They also used a second round pick on safety T.J. Ward, and made a trade with the Eagles for former Pro Bowl cornerback Sheldon Brown.
With a good mix of youthful athleticism and veteran leadership, Cleveland is confident it no longer has a problem in its secondary.
The Baltimore Ravens needed a legitimate No. 1 receiver after finishing 2009 with the aging Derrick Mason as their best pass catcher. So, they traded with the Cardinals for Anquan Boldin, who should provide them with a big play threat.
With the addition of Donte Stallworth, the trio of Mason, Boldin, and Stallworth should be much more difficult for defenses to stop. Joe Flacco will finally have some consistent targets.
While he only had 39 catches for 600 yards last season, Antonio Bryant has the capability to stretch the field at wide receiver. Last season he was bothered by a sore knee, but if he can stay healthy in 2010, he might come close to duplicating his 2008 feat of 83 catches for 1,248 yards. Playing as a No. 2 receiver alongside Chad Ochocinco, he should get favorable coverage from defenses and have the opportunity to make some plays.
Matt Jones was an under-the-radar move that could turn out very favorably for the Bengals. If he can get his focus back on football, and regain the form he once had with the Jaguars, Jones could turn out to be a steal for Cincinnati.
The Bengals also picked up Jordan Shipley in the third round of the 2010 draft. While he lacks elite speed, he has great hands, and could turn out to be an excellent third option for them in the future.
The Detroit Lions made some serious moves to turn their defensive line around in 2010. Drafting number two overall in the draft, they selected defensive tackle Ndamukong Suh. Suh should be a monster in the middle for Detroit for many years to come. Suh will have to be constantly double-teamed by opposing offenses, and when he isn't making plays himself, he will open up opportunities for his teammates.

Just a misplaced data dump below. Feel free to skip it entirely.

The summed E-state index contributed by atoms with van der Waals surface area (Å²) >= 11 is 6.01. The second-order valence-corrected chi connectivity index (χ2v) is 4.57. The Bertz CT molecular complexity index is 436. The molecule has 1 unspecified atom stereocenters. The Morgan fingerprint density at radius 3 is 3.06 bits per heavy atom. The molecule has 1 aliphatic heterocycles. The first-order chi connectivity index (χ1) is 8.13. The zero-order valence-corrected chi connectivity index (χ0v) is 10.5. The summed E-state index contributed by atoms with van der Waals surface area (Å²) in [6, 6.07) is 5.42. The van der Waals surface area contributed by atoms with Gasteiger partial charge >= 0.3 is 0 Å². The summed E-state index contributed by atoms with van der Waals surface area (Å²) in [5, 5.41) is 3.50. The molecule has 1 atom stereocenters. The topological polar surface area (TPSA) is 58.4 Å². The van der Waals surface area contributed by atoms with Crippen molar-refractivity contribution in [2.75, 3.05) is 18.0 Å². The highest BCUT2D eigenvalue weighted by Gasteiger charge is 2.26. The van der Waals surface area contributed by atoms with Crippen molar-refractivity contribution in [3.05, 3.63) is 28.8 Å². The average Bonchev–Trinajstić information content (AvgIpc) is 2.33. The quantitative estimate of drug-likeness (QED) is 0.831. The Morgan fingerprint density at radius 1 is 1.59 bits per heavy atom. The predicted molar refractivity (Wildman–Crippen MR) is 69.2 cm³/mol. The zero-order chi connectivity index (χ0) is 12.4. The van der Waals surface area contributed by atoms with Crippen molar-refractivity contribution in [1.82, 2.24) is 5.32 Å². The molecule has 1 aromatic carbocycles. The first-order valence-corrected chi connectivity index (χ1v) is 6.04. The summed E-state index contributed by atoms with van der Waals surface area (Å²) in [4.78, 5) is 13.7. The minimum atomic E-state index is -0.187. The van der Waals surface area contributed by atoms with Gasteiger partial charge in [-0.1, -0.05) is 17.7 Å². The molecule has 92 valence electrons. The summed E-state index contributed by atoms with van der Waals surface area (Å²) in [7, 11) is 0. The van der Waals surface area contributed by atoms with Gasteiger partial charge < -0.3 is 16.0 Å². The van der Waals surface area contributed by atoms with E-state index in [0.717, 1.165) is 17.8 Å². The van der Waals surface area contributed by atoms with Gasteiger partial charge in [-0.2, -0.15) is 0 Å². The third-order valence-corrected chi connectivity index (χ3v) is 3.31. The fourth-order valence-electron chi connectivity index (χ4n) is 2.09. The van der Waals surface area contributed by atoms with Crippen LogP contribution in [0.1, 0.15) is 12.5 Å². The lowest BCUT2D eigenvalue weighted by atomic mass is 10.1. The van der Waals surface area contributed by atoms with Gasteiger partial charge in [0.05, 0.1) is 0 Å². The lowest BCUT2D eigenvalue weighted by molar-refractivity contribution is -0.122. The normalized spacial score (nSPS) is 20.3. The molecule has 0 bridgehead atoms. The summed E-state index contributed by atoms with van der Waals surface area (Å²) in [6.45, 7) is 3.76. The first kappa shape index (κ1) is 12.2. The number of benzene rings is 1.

Kyle Vanden Bosch missed the presence of Albert Haynesworth in Tennessee last year and was limited to three sacks. His move to Detroit to play alongside Suh should give him the extra edge he needs to regain his past form and put up much better numbers.
Corey Williams comes to the Lions from a trade with Cleveland. Together with Suh, he will help to form an almost immovable front that should be nearly impossible to rush against. He will also provide some additional push up the middle in pass rushing, which should allow Vanden Bosch additional free space to get to the quarterback.
The Washington Redskins had one of the worst offensive lines in the league last year. They surrendered 38 sacks, and Jason Campbell was constantly hurried into making bad decisions. Their run blocking didn't fare much better, and they could never open up consistent running lanes.
Mike Shanahan chose the highly athletic tackle Trent Williams with the number four overall pick in the draft. Williams is a perfect fit for Shanahan's zone blocking scheme, and his athleticism should provide solid pass protection on Donovan McNabb's blindside.
The versatile Artis Hicks was signed in free agency, and he will give the Redskins a steady presence at guard. The Redskins also traded with the Saints for former two-time Pro Bowler Jammal Brown. Brown gives the Skins another bookend at right tackle, and possible insurance at left tackle in case Williams falters.
Altogether, this offensive has taken a major leap forward from last year.